Patrick Swayze & his chest (Sam) and Demi Moore (Molly) apparently have no family or friends other than Carl Bruner (Goldwyn). Despite the fact that they work in a huge bank, Sam and Carl seem to only work together. Sam gets killed and the mystery to be solved is: which one of his one colleague is ripping him off? I can overlook the primitive CGI, Demi Moore rocking a serious Moe, and the uneven Acting. But I can’t overlook that the mystery at the core of the movie isn’t mysterious. At all. And that’s just annoying.
I’ve already identified my mistake. This isn’t a morning-coffee sort of movie unless you routinely put kahlua in your coffee. I wanted to start the day with Beetlejuice but netflix streaming wasn’t cooperating so I thought this would be an okay film to jump ahead to.
If memory serves, I saw this movie at The Avalon with EvilAgent not long after we started working together in 1990. The theatre was packed and we couldn’t stop giggling every time one of the bad guys died and the “dark spirits” came for them. Those weren’t supposed to be the funny parts, or so I’ve been told.
And now, just for you: Puppies Parody The Famous Ghost Pottery Scene:
Because we’re super-cool, we’re often way ahead the culture curve and see hip new things long before mere mortals do. Other times, not so much.
Thus it was that Husband and I didn’t watch Paranormal Activity until over a year after it was released. It grossed almost $200 million at the box office, so I’m sure some of you got to it before we did.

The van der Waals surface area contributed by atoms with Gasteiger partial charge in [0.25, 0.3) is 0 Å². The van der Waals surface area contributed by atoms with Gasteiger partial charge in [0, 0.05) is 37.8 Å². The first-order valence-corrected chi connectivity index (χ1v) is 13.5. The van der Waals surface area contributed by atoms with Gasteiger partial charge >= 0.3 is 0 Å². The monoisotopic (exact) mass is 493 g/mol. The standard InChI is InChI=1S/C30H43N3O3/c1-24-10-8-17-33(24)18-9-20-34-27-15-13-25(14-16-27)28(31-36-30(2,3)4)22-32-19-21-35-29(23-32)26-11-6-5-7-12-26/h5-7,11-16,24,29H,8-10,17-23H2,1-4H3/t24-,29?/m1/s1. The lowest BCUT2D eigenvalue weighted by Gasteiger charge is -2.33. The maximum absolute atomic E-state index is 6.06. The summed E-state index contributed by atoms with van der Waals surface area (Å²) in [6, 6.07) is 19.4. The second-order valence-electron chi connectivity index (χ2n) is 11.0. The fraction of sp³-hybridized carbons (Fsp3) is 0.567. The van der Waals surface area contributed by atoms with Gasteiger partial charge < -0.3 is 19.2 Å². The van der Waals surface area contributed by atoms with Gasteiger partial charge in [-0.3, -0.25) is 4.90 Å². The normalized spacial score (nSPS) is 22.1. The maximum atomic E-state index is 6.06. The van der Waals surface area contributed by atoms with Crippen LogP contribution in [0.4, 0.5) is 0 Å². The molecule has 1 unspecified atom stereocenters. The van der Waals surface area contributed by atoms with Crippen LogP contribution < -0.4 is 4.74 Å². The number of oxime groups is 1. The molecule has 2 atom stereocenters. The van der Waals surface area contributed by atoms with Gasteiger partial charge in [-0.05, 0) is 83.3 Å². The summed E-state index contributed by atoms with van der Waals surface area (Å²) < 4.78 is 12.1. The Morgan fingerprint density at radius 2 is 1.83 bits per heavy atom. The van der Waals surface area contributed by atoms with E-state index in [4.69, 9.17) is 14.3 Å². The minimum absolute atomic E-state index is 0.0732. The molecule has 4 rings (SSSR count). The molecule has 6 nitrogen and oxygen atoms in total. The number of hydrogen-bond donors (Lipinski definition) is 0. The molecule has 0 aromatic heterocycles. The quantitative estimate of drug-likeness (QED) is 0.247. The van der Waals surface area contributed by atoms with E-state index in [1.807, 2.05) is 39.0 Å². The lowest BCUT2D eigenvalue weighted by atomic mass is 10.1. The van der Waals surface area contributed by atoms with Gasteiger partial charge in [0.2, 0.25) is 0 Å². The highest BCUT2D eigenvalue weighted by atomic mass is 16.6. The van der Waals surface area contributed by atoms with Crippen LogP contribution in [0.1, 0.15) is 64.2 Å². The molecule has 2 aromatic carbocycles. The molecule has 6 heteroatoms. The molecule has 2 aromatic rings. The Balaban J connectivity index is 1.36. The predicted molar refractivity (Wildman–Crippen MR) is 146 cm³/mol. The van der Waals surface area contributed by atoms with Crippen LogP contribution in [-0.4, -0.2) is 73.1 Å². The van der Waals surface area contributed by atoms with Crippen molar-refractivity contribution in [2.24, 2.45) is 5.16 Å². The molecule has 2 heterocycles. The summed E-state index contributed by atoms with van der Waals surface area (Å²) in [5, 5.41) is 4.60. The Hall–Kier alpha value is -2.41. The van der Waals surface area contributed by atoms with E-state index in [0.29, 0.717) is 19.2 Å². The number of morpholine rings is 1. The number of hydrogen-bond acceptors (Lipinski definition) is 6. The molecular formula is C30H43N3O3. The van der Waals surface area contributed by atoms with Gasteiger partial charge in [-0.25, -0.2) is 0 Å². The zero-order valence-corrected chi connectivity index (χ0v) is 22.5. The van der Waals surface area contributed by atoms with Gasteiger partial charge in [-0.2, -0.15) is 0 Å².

It’s not that we hadn’t heard of it, it just kept slipping down the priority list. This being ghost movie/book/tv show/comic book/breakfast cereal month, I decided it was high time I bumped it to the top of the Netflix.
The summary: Katie and Micah live in a house. Katie and Micah keep hearing things go bump in the night. Katie knows not to screw around with whatever it is. Micah is a dick and does it anyway, putting video cameras in strategic locations in their home to try to capture evidence of the ghost or demon. What part of “put the ouija board down,” did you not understand, Micah?
I wasn’t sure how to describe the movie without spoilers, but this so-so trailer shows some of the things I was going to point out, so maybe they aren’t exactly spoilers anyway:
It’s a fairly creepy little movie that gives you a few good jumps. Something creepy happens, we see it, the story moves on. The lack of lingering is really what’s so effective to me – the scenes just pile up as these people are being inexorably marched to their doom. Or at least Micah is, we hope, because Micah, as I may have mentioned, is a dick.
The most effective scares: the bedroom door slamming, the footprints in the flour, and that swinging chandelier. I don’t think knowing they’re in the movie makes them less creepy or ruins the fun, either. Two of the creepiest scenes, to me, involve Katie merely getting out of bed in the middle of the night and standing by the bed for prolonged periods of time. She’s not doing anything, she’s just staring at Micah while he sleeps. It’s unnerving. This movie might not be the best use of 86 minutes, but it’s not the worst either.
Here’s the trailer for the sequel. They provided the embed code, so I shall embed. Plus, while I was capturing the code I accidentally let the trailer play a second time and I found that stopping it or moving it forward or back at a few points reveals creepy images you don’t see at regular speed. It was unnerving to find it accidentally. The end of the trailer is actually an amusingly clever use of Flash.
I haven’t read anything about the second one, but babies are inherently creepy, so there you go.